Gov. Brian Kemp announced Friday that Georgia would increase hospital bed capacity as COVID-19 hospitalizations surged, the state set a new single-day record for coronavirus infections and he clashed anew with Atlanta’s mayor.
Atlanta Mayor Keisha Lance Bottoms told residents of the state’s largest city to stay home except for essential trips and for restaurants to limit themselves to takeout, but the Republican Kemp has barred local officials from taking actions stronger than his statewide mandates. Bottoms on Wednesday ordered people to wear masks, another move Kemp says is legally void.
The city has previously said its guidelines are voluntary, although Bottoms claimed Wednesday she does have the authority to order masks. Augusta on Friday became the latest large Georgia jurisdiction to order masks.
“Mayor Bottoms’ action today is merely guidance — both non-binding and legally unenforceable,” Kemp said in a statement. “As clearly stated in the governor’s executive order, no local action can be more or less restrictive, and that rule applies statewide.”
Bottoms is under consideration by Joe Biden as his Democratic vice presidential running mate and announced this week she had contracted the coronavirus. She and Kemp have clashed several times recently.
“Georgia reopened in a reckless manner and the people of our city and state are suffering the consequences,” Bottoms said.
In April, Kemp decided Georgia would be among the first states to loosen restrictions.
Newly confirmed cases reported Friday in Georgia totaled nearly 4,500, surpassing the old daily record by more than 1,000. Experts say many more people are infected, but never tested. The number of people hospitalized for the virus rose above 2,400 on Friday, more than doubling in the past two weeks.
The state will contract for 100 new hospital beds at an unnamed Atlanta-area hospital and will reactivate an overflow hospital at the mammoth state-owned convention center in downtown Atlanta, Kemp’s office announced Friday.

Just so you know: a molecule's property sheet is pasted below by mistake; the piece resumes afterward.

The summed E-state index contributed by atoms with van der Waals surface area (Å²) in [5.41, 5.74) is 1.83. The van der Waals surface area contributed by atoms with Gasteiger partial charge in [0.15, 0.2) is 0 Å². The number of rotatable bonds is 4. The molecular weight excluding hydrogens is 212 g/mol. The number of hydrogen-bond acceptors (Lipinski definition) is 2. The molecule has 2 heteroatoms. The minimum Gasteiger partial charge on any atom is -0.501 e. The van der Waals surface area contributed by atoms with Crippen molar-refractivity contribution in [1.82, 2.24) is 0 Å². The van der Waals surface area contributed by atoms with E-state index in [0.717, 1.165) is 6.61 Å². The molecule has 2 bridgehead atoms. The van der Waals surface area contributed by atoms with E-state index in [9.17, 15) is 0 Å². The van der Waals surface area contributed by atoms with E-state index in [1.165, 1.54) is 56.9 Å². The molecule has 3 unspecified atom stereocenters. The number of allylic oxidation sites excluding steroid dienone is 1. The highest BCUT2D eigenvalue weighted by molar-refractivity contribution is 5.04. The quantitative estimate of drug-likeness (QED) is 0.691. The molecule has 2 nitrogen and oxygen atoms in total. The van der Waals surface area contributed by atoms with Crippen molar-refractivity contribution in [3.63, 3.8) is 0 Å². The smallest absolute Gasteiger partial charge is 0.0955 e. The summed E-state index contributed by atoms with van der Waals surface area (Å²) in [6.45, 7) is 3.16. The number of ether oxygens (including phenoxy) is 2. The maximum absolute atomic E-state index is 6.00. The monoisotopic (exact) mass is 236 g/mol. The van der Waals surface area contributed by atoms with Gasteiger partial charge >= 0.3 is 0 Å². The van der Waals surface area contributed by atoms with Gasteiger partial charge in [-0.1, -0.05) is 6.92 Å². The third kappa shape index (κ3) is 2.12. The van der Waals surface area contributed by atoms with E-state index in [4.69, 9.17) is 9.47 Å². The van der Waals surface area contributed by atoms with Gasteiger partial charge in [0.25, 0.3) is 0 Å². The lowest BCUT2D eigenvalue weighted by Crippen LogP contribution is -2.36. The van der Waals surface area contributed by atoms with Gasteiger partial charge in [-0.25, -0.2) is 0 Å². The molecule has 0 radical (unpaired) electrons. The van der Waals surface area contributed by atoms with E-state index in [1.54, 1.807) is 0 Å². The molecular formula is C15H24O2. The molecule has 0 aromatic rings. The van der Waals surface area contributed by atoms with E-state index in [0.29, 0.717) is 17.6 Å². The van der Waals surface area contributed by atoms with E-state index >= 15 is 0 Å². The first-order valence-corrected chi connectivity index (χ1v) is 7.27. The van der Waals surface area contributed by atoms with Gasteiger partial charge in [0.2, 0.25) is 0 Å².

Kemp spokeswoman Candice Broce, in an email to reporters, said that as backlogged commercial testing services continue reporting results, Georgia expects more cases.
“Following a drop-off in specimens collected over the holiday weekend, we now expect a trend of higher case numbers as new results arrive,” she wrote.
More than 111,000 cases have now been confirmed in Georgia, with the number of confirmed deaths rising Friday to 2,965. For most people, the new coronavirus causes mild or moderate symptoms. Most recover, but some can become severely ill or die.
St. Joseph’s/Candler hospital system, which operates two of Savannah’s three hospitals, has seen a big jump in coronavirus patients. The hospitals were treating 63 COVID-19 patients on Friday, compared to 12 a month earlier. Only 11 current virus patients were in critical care, said St. Joseph’s/Candler spokesman Scott Larson.
“Although we’re seeing a significant increase in admitted patients who are COVID-19 positive, they are overall lower acuity and they have shorter hospital stays,” Larson said. “They’re also younger than what we were seeing earlier in the pandemic.”
The two Savannah hospitals can open combined 115 additional beds as needed — that number will soon increase to 145. Larson said roughly 20 overflow beds were in use Friday.
Georgia reported 82% of critical care beds were in use Friday, down slightly from Thursday.
Savannah-Chatham County Schools Superintendent Ann Levett told reporters rising infections mean it’s unsafe to open classrooms in the 37,000-student district. She will ask the school board to continue online classes when the new school year starts in August.
Atlanta Superintendent Lisa Herring said Friday she will ask board members on Monday to approve instructing students remotely for the first quarter, delay school until Aug. 24, and drop 10 days from the district’s instructional year.
Georgia’s largest school districts have typically been letting parents choose between in-person and online classes. But 19 of the 25 largest districts plan to offer five-day-a-week classes beginning in August.
Broce said Georgia is also negotiating for additional capacity to process more tests on its own, reducing reliance on private labs.
Although hospitalizations have soared, there has not been a corresponding increase in deaths. But some experts warn that could change because deaths usually trail hospitalizations. Broce wrote that the state is seeking to increase beds in part because hospitals are trying to continue providing elective treatment, averting the financial losses when revenue nosedived this spring after elective treatments were banned.
The state in April set up a 200-bed overflow hospital at the Georgia World Congress Center, but dismantled it, moving the beds to Milledgeville. Now 120 beds will return to the convention center. Smaller overflow pods are operating in Albany, Gainesville, and Macon, and Broce said one is nearly ready in Rome.
Broce said the state continues to pay for and provide almost 900 extra workers to “dozens” of health care facilities using a private staffing company that still has more capacity.